SEDP 632. Transition Strategies for Students with Disabilities. 3 Hours.

Semester course; 3 lecture hours. 3 credits. Designed to provide knowledge of the special educator's role in preparing students with disabilities for post-secondary educational and vocational environments. Emphasis is placed on designing and modifying high school curricula involving students and their families in transition planning and helping students acquire the services needed to be successful in adult life.

SEDP 634. Assessment, Curriculum and Teaching Methods for Autism Spectrum Disorder. 3 Hours.

Semester course; 3 lecture hours. 3 credits. Prerequisite: SEDP 532. Students will review assessment techniques and curriculum design, as well as the major methodologies to teach individuals with autism spectrum disorder from early intervention through transition to adult services in inclusive and specialized educational settings. This course will focus on scientifically based interventions that address the communication development and academic needs of the individual with autism spectrum disorder. Participants will be required to demonstrate knowledge of course goals by integrating content with students with autism spectrum disorder.

SEDP 635. Supporting Behavior and Social Skills for Autism Spectrum Disorder. 3 Hours.

Semester course; 3 lecture hours. 3 credits. Prerequisite: SEDP 532. Students will review major methodologies needed to create a positive social and emotional learning environment for individuals with autism spectrum disorder from early intervention through transition to adult services in inclusive and specialized educational settings. This course will address the individual’s social, behavioral and sensory needs by focusing on the emerging best-practice interventions needed to teach social understanding and shape appropriate social behavior, build play and leisure skills, teach anger and stress management, procure sensory motor modulation, conduct functional behavior assessments, and provide positive behavior support. Participants will be required to demonstrate knowledge of course goals through integration with students with autism spectrum disorder.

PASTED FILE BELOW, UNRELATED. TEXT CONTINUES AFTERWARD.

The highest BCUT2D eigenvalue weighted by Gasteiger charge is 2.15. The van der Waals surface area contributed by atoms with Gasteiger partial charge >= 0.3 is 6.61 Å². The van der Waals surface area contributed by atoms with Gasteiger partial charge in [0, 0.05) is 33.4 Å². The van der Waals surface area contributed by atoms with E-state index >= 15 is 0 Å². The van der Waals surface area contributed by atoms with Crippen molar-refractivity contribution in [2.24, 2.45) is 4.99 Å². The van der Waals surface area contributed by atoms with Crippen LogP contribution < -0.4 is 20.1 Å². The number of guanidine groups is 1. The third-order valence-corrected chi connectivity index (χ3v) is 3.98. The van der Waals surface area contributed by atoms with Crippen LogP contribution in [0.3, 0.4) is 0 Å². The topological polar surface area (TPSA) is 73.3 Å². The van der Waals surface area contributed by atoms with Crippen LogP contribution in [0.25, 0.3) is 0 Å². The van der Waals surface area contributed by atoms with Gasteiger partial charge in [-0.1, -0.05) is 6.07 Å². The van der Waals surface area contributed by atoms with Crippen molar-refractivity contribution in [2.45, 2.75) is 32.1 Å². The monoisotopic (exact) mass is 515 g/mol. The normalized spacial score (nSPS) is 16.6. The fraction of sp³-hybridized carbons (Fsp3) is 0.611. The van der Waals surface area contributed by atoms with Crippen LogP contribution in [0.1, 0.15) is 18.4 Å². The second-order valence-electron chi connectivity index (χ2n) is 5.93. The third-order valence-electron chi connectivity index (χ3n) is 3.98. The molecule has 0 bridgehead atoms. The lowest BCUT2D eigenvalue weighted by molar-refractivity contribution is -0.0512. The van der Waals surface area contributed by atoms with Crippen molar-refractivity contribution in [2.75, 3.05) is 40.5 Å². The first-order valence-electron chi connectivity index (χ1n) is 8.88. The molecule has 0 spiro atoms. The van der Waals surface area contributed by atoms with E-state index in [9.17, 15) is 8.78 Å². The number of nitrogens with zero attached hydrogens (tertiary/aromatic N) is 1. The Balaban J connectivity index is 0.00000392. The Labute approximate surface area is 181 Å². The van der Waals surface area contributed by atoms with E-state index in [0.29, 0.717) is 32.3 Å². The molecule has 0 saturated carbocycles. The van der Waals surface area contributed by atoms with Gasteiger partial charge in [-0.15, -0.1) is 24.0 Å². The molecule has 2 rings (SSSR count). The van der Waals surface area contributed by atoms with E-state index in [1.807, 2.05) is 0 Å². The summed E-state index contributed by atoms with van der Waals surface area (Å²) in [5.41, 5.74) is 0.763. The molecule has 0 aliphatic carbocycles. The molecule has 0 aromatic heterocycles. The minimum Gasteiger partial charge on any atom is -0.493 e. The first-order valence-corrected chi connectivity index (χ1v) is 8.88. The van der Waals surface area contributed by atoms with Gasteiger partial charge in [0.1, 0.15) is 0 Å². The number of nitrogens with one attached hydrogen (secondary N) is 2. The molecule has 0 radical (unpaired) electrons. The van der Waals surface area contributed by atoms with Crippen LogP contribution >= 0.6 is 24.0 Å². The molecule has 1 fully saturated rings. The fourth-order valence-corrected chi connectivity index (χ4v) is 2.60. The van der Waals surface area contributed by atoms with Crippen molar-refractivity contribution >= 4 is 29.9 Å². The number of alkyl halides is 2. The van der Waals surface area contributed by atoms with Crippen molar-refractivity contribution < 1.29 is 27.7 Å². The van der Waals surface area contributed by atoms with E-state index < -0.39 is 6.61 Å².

SEDP 638. Instructional Design and Field Experience for Autism Spectrum Disorder. 3 Hours.

Semester course; 3 lecture hours. 3 credits. Prerequisites: SEDP 532, 634 and 635. Students will focus on the integration of theoretical and practical concepts related to supporting individuals with autism spectrum disorder from early intervention through transition to adult services in educational settings. It provides the opportunity to apply knowledge of assessment, curriculum design, teaching methodologies and environmental and technological supports while working collaboratively with caregivers and educational teams to develop individualized programming. This course has a 20-hour field-based experience that is to take place in an educational setting. The field-based experience will be coordinated with the course instructor.

SEDP 641. Independent Study. 1-3 Hours.

Semester course; variable hours. 1-3 credits. Prerequisite: permission of instructor. An individual study of a specialized issue or problem in education.

SEDP 651. Topics in Education. 1-3 Hours.

Semester course; 1-3 credits. May be repeated for 9 credits. Check with department for specific prerequisites. A course for the examination of specialized issues, topics, readings or problems in education.